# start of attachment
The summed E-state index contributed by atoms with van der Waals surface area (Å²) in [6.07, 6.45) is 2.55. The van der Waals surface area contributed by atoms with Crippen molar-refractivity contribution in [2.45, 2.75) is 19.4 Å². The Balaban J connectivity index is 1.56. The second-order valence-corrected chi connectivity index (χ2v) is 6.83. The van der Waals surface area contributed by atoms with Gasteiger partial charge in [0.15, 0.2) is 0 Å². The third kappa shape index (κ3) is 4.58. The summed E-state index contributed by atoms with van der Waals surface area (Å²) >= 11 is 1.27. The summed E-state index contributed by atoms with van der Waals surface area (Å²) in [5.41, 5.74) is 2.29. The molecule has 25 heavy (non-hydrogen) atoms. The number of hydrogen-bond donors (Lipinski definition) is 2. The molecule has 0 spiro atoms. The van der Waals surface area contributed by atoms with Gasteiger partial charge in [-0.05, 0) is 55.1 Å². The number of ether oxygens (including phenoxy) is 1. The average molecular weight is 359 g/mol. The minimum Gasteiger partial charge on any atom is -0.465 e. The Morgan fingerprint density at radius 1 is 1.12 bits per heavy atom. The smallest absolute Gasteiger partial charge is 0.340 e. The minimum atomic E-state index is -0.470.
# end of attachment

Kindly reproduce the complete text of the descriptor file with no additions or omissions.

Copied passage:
The summed E-state index contributed by atoms with van der Waals surface area (Å²) in [6.07, 6.45) is 2.55. The van der Waals surface area contributed by atoms with Crippen molar-refractivity contribution in [2.45, 2.75) is 19.4 Å². The Balaban J connectivity index is 1.56. The second-order valence-corrected chi connectivity index (χ2v) is 6.83. The van der Waals surface area contributed by atoms with Gasteiger partial charge in [0.15, 0.2) is 0 Å². The third kappa shape index (κ3) is 4.58. The summed E-state index contributed by atoms with van der Waals surface area (Å²) >= 11 is 1.27. The summed E-state index contributed by atoms with van der Waals surface area (Å²) in [5.41, 5.74) is 2.29. The molecule has 25 heavy (non-hydrogen) atoms. The number of hydrogen-bond donors (Lipinski definition) is 2. The molecule has 0 spiro atoms. The van der Waals surface area contributed by atoms with Gasteiger partial charge in [-0.05, 0) is 55.1 Å². The number of ether oxygens (including phenoxy) is 1. The average molecular weight is 359 g/mol. The minimum Gasteiger partial charge on any atom is -0.465 e. The Morgan fingerprint density at radius 1 is 1.12 bits per heavy atom. The smallest absolute Gasteiger partial charge is 0.340 e. The minimum atomic E-state index is -0.470.